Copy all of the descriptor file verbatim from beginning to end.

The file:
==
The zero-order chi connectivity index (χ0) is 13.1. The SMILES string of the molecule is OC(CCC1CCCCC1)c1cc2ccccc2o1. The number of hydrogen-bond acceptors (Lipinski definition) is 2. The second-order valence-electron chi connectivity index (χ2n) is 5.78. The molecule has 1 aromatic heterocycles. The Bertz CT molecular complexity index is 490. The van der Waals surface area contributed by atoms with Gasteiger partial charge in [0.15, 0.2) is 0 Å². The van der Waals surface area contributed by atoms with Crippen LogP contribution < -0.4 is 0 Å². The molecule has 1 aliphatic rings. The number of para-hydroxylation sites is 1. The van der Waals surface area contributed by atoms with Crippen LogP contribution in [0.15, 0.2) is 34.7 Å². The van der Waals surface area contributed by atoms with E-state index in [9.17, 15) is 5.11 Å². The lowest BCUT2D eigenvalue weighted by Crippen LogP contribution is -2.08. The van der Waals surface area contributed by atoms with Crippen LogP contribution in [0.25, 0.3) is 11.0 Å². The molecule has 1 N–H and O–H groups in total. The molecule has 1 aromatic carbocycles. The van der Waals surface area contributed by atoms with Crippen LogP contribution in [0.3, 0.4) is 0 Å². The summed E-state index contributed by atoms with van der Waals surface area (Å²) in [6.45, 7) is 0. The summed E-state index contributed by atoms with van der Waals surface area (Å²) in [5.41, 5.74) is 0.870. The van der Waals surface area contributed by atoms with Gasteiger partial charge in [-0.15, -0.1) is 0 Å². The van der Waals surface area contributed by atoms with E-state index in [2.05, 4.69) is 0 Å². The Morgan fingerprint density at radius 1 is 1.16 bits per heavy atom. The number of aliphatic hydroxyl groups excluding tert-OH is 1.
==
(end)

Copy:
The zero-order chi connectivity index (χ0) is 13.1. The SMILES string of the molecule is OC(CCC1CCCCC1)c1cc2ccccc2o1. The number of hydrogen-bond acceptors (Lipinski definition) is 2. The second-order valence-electron chi connectivity index (χ2n) is 5.78. The molecule has 1 aromatic heterocycles. The Bertz CT molecular complexity index is 490. The van der Waals surface area contributed by atoms with Gasteiger partial charge in [0.15, 0.2) is 0 Å². The van der Waals surface area contributed by atoms with Crippen LogP contribution < -0.4 is 0 Å². The molecule has 1 aliphatic rings. The number of para-hydroxylation sites is 1. The van der Waals surface area contributed by atoms with Crippen LogP contribution in [0.15, 0.2) is 34.7 Å². The van der Waals surface area contributed by atoms with E-state index in [9.17, 15) is 5.11 Å². The lowest BCUT2D eigenvalue weighted by Crippen LogP contribution is -2.08. The van der Waals surface area contributed by atoms with Crippen LogP contribution in [0.25, 0.3) is 11.0 Å². The molecule has 1 N–H and O–H groups in total. The molecule has 1 aromatic carbocycles. The van der Waals surface area contributed by atoms with Crippen LogP contribution in [0.3, 0.4) is 0 Å². The summed E-state index contributed by atoms with van der Waals surface area (Å²) in [6.45, 7) is 0. The summed E-state index contributed by atoms with van der Waals surface area (Å²) in [5.41, 5.74) is 0.870. The van der Waals surface area contributed by atoms with Gasteiger partial charge in [-0.15, -0.1) is 0 Å². The van der Waals surface area contributed by atoms with E-state index in [2.05, 4.69) is 0 Å². The Morgan fingerprint density at radius 1 is 1.16 bits per heavy atom. The number of aliphatic hydroxyl groups excluding tert-OH is 1.